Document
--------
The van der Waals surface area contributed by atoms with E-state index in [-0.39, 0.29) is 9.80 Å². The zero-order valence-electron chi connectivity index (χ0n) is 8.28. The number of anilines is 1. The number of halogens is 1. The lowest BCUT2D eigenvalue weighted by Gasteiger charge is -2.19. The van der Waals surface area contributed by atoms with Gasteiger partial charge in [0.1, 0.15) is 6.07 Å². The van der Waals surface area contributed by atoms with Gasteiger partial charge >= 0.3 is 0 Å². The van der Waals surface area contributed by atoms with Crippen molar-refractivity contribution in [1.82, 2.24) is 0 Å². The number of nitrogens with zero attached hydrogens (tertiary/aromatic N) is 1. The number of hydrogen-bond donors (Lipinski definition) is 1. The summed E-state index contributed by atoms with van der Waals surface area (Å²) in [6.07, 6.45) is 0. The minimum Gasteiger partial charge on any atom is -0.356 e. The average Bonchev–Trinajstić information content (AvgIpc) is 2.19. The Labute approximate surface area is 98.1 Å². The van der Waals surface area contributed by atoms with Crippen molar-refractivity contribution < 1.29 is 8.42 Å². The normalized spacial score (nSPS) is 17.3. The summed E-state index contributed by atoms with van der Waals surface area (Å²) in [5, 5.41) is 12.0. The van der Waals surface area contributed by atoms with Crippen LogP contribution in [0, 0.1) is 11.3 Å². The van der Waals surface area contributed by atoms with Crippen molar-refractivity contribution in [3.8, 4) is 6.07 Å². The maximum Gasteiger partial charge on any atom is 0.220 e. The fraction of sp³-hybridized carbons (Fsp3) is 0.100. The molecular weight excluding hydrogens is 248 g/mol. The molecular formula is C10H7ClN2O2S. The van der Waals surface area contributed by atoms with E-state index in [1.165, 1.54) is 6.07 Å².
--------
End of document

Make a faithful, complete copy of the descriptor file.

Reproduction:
The van der Waals surface area contributed by atoms with E-state index in [-0.39, 0.29) is 9.80 Å². The zero-order valence-electron chi connectivity index (χ0n) is 8.28. The number of anilines is 1. The number of halogens is 1. The lowest BCUT2D eigenvalue weighted by Gasteiger charge is -2.19. The van der Waals surface area contributed by atoms with Gasteiger partial charge in [0.1, 0.15) is 6.07 Å². The van der Waals surface area contributed by atoms with Gasteiger partial charge >= 0.3 is 0 Å². The van der Waals surface area contributed by atoms with Crippen molar-refractivity contribution in [1.82, 2.24) is 0 Å². The number of nitrogens with zero attached hydrogens (tertiary/aromatic N) is 1. The number of hydrogen-bond donors (Lipinski definition) is 1. The summed E-state index contributed by atoms with van der Waals surface area (Å²) in [6.07, 6.45) is 0. The minimum Gasteiger partial charge on any atom is -0.356 e. The average Bonchev–Trinajstić information content (AvgIpc) is 2.19. The Labute approximate surface area is 98.1 Å². The van der Waals surface area contributed by atoms with Crippen molar-refractivity contribution < 1.29 is 8.42 Å². The normalized spacial score (nSPS) is 17.3. The summed E-state index contributed by atoms with van der Waals surface area (Å²) in [5, 5.41) is 12.0. The van der Waals surface area contributed by atoms with Crippen LogP contribution in [0, 0.1) is 11.3 Å². The van der Waals surface area contributed by atoms with Crippen molar-refractivity contribution in [3.8, 4) is 6.07 Å². The maximum Gasteiger partial charge on any atom is 0.220 e. The fraction of sp³-hybridized carbons (Fsp3) is 0.100. The molecular weight excluding hydrogens is 248 g/mol. The molecular formula is C10H7ClN2O2S. The van der Waals surface area contributed by atoms with E-state index in [1.165, 1.54) is 6.07 Å².